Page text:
26. We have several officers here, without whom we could not be governed. In like manner, in the church, there are officers for the government of the whole body.

27. We are in the midst of dangers, and yet are preserved. In like manner, the church, like a lily among thorns, grows and is not choked. The church is like a bush burning—but not consumed; sometimes persecuted by men—but never forsaken by God.

28. In a voyage, we are cut off from all the world, and have no communication with any. In like manner, the church and the people of God shall dwell alone, not mingle with the people, nor be reckoned among the nations.

29. Every loss we sustain in an engagement is borne by government. But when we conquer, we divide the spoil, and share the prize-money among us. In like manner, God supports his people in their spiritual warfare, makes up every loss, enriches them with the spoils of their enemies, and at last puts palms in their hands, and crowns on their heads.

30. When the war is ended, and peace restored, we retire with all our acquisitions, to receive the congratulations of our friends, and enjoy ourselves in peace and tranquility as long as we shall live. In like manner, at death we trample on our last enemy, leave the field with triumph, go to the blessed society of saints and angels, receive a crown of immortal glory—and are happy beyond expression, beyond conception, in the enjoyment of God and the Lamb for evermore!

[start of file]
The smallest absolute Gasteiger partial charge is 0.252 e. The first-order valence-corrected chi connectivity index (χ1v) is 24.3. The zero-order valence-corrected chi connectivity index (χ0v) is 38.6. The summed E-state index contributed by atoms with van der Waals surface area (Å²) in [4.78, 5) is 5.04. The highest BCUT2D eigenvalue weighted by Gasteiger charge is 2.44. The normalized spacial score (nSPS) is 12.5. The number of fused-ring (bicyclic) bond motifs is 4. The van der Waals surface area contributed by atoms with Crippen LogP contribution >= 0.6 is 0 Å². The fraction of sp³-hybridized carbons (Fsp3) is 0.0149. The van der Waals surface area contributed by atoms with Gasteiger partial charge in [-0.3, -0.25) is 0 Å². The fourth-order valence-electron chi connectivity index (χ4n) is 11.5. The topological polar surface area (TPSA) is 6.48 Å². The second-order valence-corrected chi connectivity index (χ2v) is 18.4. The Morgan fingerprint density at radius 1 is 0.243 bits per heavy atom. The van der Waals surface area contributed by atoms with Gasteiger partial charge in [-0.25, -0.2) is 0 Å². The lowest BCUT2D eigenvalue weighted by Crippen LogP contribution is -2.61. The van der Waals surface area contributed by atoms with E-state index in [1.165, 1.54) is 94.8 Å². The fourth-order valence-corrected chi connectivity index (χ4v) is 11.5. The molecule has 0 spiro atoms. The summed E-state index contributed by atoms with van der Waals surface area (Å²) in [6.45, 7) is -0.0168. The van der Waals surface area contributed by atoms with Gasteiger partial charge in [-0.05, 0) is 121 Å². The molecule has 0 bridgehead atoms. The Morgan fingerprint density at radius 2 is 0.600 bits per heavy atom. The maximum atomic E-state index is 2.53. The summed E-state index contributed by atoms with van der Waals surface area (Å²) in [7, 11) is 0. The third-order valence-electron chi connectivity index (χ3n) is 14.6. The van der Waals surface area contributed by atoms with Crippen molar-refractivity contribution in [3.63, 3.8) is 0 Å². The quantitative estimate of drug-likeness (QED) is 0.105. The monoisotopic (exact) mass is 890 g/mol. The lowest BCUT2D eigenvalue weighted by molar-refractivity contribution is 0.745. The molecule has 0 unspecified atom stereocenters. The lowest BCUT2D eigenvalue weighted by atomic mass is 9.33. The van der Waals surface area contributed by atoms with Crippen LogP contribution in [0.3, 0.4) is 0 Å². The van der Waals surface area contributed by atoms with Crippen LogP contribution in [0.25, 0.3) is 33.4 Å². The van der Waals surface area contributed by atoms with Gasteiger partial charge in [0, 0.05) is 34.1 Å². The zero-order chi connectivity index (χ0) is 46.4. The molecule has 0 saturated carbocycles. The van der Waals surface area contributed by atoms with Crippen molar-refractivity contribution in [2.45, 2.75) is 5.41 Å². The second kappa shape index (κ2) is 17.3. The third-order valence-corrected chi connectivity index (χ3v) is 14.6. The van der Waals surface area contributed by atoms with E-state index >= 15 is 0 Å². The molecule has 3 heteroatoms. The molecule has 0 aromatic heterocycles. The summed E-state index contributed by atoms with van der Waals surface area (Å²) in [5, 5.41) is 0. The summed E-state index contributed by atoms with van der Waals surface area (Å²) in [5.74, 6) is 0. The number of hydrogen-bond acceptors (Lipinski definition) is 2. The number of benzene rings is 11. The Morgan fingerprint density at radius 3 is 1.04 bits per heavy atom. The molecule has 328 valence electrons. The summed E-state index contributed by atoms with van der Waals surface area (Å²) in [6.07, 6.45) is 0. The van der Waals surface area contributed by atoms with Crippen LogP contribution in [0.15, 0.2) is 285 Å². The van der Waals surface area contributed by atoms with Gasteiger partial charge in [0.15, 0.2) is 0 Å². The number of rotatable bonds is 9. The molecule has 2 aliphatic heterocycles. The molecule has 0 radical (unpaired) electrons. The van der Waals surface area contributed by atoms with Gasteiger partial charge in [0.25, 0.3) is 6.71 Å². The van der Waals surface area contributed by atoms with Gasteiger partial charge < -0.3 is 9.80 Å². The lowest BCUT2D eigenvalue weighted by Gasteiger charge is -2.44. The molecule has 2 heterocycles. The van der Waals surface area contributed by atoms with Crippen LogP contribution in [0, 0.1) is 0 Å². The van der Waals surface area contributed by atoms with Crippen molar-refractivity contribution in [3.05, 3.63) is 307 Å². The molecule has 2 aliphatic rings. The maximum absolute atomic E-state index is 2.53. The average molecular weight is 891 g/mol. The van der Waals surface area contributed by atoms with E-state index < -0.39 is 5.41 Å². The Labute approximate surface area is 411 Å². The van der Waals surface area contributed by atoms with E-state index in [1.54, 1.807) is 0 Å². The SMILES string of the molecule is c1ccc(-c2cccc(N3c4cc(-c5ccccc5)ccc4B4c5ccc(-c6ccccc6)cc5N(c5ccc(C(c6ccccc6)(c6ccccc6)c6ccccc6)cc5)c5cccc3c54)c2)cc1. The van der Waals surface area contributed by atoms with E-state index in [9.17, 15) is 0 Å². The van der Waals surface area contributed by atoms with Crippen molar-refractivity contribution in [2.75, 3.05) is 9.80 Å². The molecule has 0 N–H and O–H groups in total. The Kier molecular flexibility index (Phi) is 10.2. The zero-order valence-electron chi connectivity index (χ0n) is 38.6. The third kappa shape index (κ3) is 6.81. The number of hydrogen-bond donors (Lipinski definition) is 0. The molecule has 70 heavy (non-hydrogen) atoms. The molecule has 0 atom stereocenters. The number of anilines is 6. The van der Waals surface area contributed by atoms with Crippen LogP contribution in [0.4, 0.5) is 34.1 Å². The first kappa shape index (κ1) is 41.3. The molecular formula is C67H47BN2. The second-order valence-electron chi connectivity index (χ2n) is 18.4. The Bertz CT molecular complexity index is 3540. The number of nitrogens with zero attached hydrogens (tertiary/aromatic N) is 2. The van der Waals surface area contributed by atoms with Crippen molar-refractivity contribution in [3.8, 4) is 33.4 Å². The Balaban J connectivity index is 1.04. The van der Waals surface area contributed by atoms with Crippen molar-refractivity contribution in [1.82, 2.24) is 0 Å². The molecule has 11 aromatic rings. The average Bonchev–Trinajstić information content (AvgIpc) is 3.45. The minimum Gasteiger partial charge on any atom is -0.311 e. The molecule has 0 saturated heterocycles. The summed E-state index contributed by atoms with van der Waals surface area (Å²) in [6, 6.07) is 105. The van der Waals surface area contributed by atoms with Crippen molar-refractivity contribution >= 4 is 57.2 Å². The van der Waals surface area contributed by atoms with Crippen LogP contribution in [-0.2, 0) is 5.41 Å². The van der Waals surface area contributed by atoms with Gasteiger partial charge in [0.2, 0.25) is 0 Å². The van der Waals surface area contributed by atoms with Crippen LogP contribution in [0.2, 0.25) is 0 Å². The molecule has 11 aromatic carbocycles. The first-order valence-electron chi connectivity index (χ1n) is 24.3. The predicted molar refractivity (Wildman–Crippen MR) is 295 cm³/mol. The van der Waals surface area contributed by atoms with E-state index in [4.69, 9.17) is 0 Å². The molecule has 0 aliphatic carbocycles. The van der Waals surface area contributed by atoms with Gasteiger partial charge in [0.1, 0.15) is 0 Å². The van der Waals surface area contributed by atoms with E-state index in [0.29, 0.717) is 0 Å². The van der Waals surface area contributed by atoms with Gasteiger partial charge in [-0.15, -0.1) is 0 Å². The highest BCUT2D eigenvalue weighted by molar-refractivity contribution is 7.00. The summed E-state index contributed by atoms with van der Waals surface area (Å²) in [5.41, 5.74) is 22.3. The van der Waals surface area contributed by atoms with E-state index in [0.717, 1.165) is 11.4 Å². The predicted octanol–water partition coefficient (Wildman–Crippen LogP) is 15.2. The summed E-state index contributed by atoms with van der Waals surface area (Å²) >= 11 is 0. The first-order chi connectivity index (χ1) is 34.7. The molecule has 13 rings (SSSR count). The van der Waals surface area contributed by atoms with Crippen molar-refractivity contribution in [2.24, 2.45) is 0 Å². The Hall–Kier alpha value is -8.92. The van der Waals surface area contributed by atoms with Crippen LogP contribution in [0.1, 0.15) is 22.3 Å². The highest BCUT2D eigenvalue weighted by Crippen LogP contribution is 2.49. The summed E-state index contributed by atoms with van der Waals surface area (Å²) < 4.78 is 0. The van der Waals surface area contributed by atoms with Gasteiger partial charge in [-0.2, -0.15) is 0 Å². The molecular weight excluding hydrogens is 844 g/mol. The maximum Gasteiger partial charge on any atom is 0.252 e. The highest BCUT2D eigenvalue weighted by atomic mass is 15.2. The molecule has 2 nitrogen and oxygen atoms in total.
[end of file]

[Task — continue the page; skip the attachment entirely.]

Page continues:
July 22, 1758.

Now to my grief I am among sinners; and it pains my heart that those with whom I am concerned in one vessel and in one interest—should so sin against God. Though there were no wickedness committed in this ship, yet how does it prevail through the whole British fleets with which I am connected; but though I were out of the navy, yet I am still concerned with Britain; though out of Britain, I am still in the world, and therefore concerned with the whole inhabitants thereof. Now I see my sorrow for sin is not so universal as it ought to be. For while I lament great sins, gross abominations, and detestable crimes—I am apt to overlook mental corruptions and natural depravity—which is the spring of all. Again, it is too contracted, in that I confine my grief to the wretches who are daily in my view; for though the crew here were all saints, yet how, through the whole fleet, have officers and men all corrupted their way! or though the whole fleet were innocent, yet how through Britain, by her armies, and men of all ranks, is the divine law broken with impunity! But though Britain were righteous, yet what wickedness against the majesty of Heaven is committed through the world!